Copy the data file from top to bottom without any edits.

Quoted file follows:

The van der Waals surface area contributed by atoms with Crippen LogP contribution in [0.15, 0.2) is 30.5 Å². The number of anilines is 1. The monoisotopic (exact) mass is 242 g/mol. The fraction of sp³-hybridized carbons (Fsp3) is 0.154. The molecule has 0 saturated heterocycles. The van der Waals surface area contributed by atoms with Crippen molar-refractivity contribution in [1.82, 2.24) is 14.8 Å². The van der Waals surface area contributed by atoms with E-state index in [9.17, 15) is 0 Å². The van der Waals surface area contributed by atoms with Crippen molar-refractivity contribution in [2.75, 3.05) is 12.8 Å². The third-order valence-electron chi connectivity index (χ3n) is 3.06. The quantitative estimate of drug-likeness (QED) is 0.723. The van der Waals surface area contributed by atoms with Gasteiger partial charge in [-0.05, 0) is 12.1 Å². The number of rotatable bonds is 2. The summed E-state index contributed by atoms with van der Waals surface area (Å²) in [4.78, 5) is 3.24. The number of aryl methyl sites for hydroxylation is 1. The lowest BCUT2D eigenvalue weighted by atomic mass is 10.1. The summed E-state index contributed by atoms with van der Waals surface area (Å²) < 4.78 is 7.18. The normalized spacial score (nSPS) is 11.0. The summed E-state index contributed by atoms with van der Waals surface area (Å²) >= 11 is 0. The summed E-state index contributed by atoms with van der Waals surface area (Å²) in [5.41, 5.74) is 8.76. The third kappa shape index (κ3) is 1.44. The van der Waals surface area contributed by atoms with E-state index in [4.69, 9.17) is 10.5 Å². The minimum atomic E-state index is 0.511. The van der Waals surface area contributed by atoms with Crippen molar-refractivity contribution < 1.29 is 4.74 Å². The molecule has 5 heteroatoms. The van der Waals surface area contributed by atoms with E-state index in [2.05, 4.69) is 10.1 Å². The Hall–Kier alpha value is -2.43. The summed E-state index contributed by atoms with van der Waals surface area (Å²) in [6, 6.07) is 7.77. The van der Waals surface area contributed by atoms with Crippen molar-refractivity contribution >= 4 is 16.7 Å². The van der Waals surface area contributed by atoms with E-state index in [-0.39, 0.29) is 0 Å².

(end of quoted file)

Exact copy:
The van der Waals surface area contributed by atoms with Crippen LogP contribution in [0.15, 0.2) is 30.5 Å². The number of anilines is 1. The monoisotopic (exact) mass is 242 g/mol. The fraction of sp³-hybridized carbons (Fsp3) is 0.154. The molecule has 0 saturated heterocycles. The van der Waals surface area contributed by atoms with Crippen molar-refractivity contribution in [1.82, 2.24) is 14.8 Å². The van der Waals surface area contributed by atoms with E-state index in [9.17, 15) is 0 Å². The van der Waals surface area contributed by atoms with Crippen molar-refractivity contribution in [2.75, 3.05) is 12.8 Å². The third-order valence-electron chi connectivity index (χ3n) is 3.06. The quantitative estimate of drug-likeness (QED) is 0.723. The van der Waals surface area contributed by atoms with Gasteiger partial charge in [-0.05, 0) is 12.1 Å². The number of rotatable bonds is 2. The summed E-state index contributed by atoms with van der Waals surface area (Å²) in [4.78, 5) is 3.24. The number of aryl methyl sites for hydroxylation is 1. The lowest BCUT2D eigenvalue weighted by atomic mass is 10.1. The summed E-state index contributed by atoms with van der Waals surface area (Å²) < 4.78 is 7.18. The normalized spacial score (nSPS) is 11.0. The summed E-state index contributed by atoms with van der Waals surface area (Å²) >= 11 is 0. The summed E-state index contributed by atoms with van der Waals surface area (Å²) in [5.41, 5.74) is 8.76. The third kappa shape index (κ3) is 1.44. The van der Waals surface area contributed by atoms with E-state index in [4.69, 9.17) is 10.5 Å². The minimum atomic E-state index is 0.511. The van der Waals surface area contributed by atoms with Crippen molar-refractivity contribution < 1.29 is 4.74 Å². The molecule has 5 heteroatoms. The van der Waals surface area contributed by atoms with E-state index in [2.05, 4.69) is 10.1 Å². The Hall–Kier alpha value is -2.43. The summed E-state index contributed by atoms with van der Waals surface area (Å²) in [6, 6.07) is 7.77. The van der Waals surface area contributed by atoms with Crippen molar-refractivity contribution >= 4 is 16.7 Å². The van der Waals surface area contributed by atoms with E-state index in [-0.39, 0.29) is 0 Å².